Famous Cubism painters and their most outstanding works

Famous Cubism painters and their most outstanding works

Discover some of the most famous Cubism painters and their most outstanding works.

Pablo Picasso and Georges Braque are the founding fathers of Cubism, the avant-garde artistic movement that was developed between 1907 and 1924. This movement marked a complete change from traditional painting. One of the most notable characteristics of this movement is the representation of reality and nature through geometric shapes. In addition, the artists of this movement didn’t include the concept of Renaissance perspective, that is, representing all points of view of the same object in a single plane.

Below, we take a look at some of the most famous cubist artists:

1. Pablo Picasso

The sculptor and painter from Malaga, along with George Braque, is one of the founders of Cubism. In fact, the movement is said to have started in 1907 with one of his works: Les Demoiselles d’Avignon. This painting belongs to the period known as “proto-Cubism”, during which Picasso discovered African art and delved into the work of Cézanne. A year later, using this work as a starting point, both artists continued to develop the foundations of the movement we know today as Cubism.

Guernica (Reina Sofia Museum), Three Musicians (MoMA) and The Weeping Woman (Tate Modern) are some of the most famous creations of the famous Spanish artist.

2. George Braque

George Braque, French painter and sculptor, joined the Fauvist movement after he visited an exhibition in 1905 and became so impressed by the works that he saw. But two years later, his friendship with Picasso and a retrospective exhibition dedicated to Cézanne marked a turning point in his artistic works. Proof of this is his painting Houses at l’Estaque, in which Braque uses the concept of cubes for the first time, as well as a reduced color tone.

Violin and Pitcher (San Francisco Museum of Modern Art), The Portuguese (Museum of Fine Arts, Basel) and Violin and Palette (Solomon R. Guggenheim Museum) are some of Braque’s most representative cubist works.

3. Juan Gris

Although he was born in Madrid, Gris developed a good part of his artistic career in Paris, where he met Picasso and Braque. Gradually, he put aside creating illustrations and entered the cubist movement. One of his main contributions to Cubism is the use of his collage technique. Unlike other cubist painters, his works also stand out for their use of color.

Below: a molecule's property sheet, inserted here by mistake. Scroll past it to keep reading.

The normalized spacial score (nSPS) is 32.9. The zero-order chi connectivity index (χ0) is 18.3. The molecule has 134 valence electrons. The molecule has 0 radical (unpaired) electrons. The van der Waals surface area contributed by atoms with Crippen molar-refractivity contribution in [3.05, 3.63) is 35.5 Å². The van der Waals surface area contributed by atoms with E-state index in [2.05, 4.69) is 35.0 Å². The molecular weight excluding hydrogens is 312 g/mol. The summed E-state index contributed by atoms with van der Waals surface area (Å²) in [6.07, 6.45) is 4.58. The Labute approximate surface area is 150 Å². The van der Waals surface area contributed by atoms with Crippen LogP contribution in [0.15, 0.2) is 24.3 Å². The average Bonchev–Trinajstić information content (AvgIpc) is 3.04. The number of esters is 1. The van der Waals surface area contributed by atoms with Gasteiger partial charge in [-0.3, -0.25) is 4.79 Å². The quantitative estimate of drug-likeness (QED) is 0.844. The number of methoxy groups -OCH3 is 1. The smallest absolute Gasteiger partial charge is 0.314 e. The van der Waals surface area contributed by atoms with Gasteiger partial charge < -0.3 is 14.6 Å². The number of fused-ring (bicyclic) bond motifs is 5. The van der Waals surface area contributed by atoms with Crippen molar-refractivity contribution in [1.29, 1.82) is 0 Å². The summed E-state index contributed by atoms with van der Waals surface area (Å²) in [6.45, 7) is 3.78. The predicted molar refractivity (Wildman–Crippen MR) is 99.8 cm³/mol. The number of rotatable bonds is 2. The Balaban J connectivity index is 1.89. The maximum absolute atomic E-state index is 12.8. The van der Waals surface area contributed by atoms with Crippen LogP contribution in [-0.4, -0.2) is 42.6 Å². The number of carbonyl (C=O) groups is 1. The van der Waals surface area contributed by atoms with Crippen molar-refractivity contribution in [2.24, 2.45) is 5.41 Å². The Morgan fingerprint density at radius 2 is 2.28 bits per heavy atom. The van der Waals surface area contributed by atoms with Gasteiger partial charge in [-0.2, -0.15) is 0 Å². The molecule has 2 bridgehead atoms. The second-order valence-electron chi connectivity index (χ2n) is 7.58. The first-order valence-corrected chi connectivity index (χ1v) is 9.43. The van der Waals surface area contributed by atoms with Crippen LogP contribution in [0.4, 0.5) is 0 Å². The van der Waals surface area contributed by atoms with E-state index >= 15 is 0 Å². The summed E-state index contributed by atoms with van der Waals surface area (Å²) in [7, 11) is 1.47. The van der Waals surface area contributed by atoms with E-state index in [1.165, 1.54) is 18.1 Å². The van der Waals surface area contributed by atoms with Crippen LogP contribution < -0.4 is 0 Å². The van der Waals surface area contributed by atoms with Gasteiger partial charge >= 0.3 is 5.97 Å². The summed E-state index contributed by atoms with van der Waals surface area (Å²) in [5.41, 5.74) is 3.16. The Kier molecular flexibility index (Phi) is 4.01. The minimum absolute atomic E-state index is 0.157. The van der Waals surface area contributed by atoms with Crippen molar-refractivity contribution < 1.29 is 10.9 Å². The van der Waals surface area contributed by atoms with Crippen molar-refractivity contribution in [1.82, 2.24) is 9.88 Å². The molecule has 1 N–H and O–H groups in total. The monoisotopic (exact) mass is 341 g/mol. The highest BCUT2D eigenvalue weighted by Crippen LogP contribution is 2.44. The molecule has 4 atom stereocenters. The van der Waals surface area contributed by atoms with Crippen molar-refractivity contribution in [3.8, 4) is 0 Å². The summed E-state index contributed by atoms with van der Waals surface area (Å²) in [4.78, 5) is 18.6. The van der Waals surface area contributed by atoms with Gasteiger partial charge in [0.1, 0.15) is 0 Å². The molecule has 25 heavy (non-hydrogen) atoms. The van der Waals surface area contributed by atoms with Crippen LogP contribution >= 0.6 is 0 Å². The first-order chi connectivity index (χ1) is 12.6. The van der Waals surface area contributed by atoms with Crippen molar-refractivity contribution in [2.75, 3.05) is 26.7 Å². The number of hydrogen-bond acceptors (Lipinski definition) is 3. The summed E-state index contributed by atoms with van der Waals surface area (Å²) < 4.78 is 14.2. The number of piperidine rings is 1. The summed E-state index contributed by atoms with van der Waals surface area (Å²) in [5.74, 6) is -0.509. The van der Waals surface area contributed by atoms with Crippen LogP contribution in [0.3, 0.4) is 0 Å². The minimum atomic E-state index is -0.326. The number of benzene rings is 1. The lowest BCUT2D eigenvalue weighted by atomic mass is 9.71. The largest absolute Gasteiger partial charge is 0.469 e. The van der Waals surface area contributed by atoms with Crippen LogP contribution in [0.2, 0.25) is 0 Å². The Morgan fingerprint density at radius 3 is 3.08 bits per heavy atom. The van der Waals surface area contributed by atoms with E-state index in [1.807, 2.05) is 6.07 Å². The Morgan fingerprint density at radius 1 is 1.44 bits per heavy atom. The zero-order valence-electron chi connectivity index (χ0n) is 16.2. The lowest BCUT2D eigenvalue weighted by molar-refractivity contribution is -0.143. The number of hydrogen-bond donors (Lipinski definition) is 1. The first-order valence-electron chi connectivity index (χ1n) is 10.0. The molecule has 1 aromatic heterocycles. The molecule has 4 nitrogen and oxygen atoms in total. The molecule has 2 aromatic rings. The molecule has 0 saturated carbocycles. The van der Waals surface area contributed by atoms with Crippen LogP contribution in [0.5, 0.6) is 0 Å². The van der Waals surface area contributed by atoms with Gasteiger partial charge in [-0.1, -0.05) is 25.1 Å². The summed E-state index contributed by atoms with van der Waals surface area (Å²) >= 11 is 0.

Some of his most outstanding paintings are: Portrait of Pablo Picasso (Art Institute of Chicago), The Bottle of Anis del Mono (Reina Sofia Museum) and The Smoker (Thyssen-Bornemisza National Museum).


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4. Fernand Léger

Fernand Léger is one of the most notable cubist painters in France. Like many other artists of the time, his first works were heavily influenced by the Impressionist movement. The exhibition dedicated to Cézanne in 1907 had a profound impact on Léger, and after he interacted with other cubist artists, his work started to change. He began to develop a style of his own, whose subject matter revolved mainly around “mechanical works”, depicting artifacts and robots based on cones and geometric figures. In addition to paintings, Léger also made mural paintings and stained-glass windows, as well as some contributions in the cinema and theater world.

Some of his most famous works are Woman with a Cat, Three Women, and Factories.

5. Albert Gleizes

Albert Gleizes not only stood out for his artistic skills, but also for being one of the main theorists of the movement. Along with Jean Metzinger, Gleizes published the book Du Cubisme in 1912, where they explained the bases of the new artistic movement. After the outbreak of the First World War, he moved to New York and later to Barcelona, dedicating part of his time to writing and even teaching, through conferences, seminars, etc. Upon his return to France, in the midst of a personal crisis, he managed to create a community of artists. During the Second World War, when his religious beliefs became stronger, he returned to making religious-themed creations. Many people believe that he established the foundations for the renewal of this type of art.

Woman with Animals (Guggenheim Museum, Venice), Composition for “Jazz” (Solomon R. Guggenheim Museum) and Portrait of Jacques Nayral (Tate Modern) are some of his most famous paintings.


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6. Jean Metzinger

Even though his early works were closer associated with neo-Impressionism and Fauvism styles, Metzinger was one of the artists who contributed the most to the spread of the cubist movement. Not only was he able to do this through his works, but Metzinger also did it with his writing. During this period, his works showed his love for mathematics (and the importance of mathematics in art), as well as the desire to show all sides of an object on the same plane. But, after World War I, like other artists of the time, his work showed a certain return to a classical style.

Some of his most outstanding works from the cubist period are: Dancer in a Café (Albright-Knox Museum), Nature Morte (Still Life) and Tea Time (Philadelphia Museum of Art).


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Also check out our list of the most outstanding Surrealist painters.

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